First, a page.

Ofsted to shift children's centre inspections from providers to councils

By Laura McCardle

| 18 June 2014

Ofsted will scrap individual inspections of children's centres in favour of local authority-wide assessments, childcare minister Elizabeth Truss has said.

Childcare minister Elizabeth Truss is working with Ofsted to devise a new inspection framework for children's centres.

Truss told the education select committee today that the inspectorate will judge local authorities on the effectiveness and reach of children’s centres, providing an overall rating for each council.

She said inspectors will judge councils under an entirely new framework, taking into account the quality of “early help” services and outcomes.

However, Truss said Ofsted will continue to individually inspect the few children’s centres that provide early education, judging centres under the existing early years inspection framework.

She said: “Ofsted are going to be moving towards a local authority inspection-based regime.

“They’re not just looking at what goes on in each centre, they’re looking at the reach of the centre and what is going on across the whole of the authority.

“What we want to see is where there is early education in children’s centres, that’s inspected in the early education framework. On the early help side, they will be judged as part of these local authority based inspections, which is how they are reaching out to parents, how they are helping families.”

Truss told the committee the move will allow the Department for Education to see what services are being provided across local authorities and how they are being delivered.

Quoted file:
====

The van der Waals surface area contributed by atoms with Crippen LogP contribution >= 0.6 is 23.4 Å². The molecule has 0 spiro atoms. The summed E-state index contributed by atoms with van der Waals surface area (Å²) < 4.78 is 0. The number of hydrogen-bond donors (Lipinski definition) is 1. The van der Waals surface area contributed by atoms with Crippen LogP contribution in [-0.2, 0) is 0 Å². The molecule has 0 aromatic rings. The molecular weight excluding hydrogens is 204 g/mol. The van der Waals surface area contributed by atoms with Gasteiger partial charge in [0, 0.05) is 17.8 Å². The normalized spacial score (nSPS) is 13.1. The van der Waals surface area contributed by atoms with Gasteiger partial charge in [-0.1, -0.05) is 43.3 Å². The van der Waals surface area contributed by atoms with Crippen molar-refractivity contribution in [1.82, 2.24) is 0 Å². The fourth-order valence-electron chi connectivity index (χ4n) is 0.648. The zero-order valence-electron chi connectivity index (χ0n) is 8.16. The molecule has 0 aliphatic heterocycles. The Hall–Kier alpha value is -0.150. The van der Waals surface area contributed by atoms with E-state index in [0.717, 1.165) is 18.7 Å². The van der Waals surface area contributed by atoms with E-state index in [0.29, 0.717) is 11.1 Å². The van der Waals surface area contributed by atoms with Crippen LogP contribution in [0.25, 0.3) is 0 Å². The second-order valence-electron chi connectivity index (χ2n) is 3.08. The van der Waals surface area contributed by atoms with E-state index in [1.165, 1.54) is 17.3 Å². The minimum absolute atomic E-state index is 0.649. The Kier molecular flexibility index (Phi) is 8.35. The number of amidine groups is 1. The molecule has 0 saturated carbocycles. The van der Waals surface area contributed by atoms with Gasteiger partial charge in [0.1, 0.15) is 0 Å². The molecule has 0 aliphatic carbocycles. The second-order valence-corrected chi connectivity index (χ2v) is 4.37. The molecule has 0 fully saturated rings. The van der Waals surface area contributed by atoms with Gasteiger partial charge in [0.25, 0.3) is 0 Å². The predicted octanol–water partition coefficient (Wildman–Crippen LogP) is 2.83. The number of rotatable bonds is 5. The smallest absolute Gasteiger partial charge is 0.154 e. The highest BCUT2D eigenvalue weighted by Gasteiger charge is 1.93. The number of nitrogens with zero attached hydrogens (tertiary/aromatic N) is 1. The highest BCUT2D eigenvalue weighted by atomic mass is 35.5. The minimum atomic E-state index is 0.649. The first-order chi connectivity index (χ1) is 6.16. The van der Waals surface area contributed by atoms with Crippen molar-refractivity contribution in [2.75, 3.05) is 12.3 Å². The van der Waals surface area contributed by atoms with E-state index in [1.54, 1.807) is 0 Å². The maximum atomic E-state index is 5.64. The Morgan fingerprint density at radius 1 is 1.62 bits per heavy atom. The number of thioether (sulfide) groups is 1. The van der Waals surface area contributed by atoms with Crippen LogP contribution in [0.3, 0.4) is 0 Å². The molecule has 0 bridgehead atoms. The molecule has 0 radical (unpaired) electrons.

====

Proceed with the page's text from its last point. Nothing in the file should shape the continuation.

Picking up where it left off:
She said she has been working with Ofsted to devise the new inspection framework after deciding that the current regime does not fit with the core purpose of children’s centres.

Truss said: “I think one of the issues has been that Ofsted’s inspection regime wasn’t aligned to the core purpose – I think that has been creating confusion.

"The government has set out a direction for the role we see for children’s centres but the Ofsted regime, not going into local authorities and seeing that the overall provision is for an area, [was] out of step.”

She said Ofsted is about to consult on the new framework.

However, a spokeswoman for Ofsted said it is not ready to consult on the plans.

She said: "We are considering how to inspect children's centres in the future and will build on it in due course. It's not imminent.

"The current inspection cycle for children's centres doesn't finish until 2015.

"We haven't done any work on what it might look like."

Anne Longfield, chief executive of 4Children, said changing the inspection framework would be a logical move.

She said: "There is logic in widening the Ofsted inspection framework to local areas as children's centres bring together a wide range of services that need to be co-ordinated and delivered strategically.

"This will mean an enhanced role for local authorities in the co-ordination of children's centres, monitoring, maintaining and improving quality.

"It will be important that they have the capacity to do this and the focus must be on ensuring quality."

Truss told the committee that her work with Ofsted had distracted her from giving her full attention to the findings of its December report and said it was “quite difficult” for her to respond.

She was recalled to give evidence after the committee said her initial response was inadequate.

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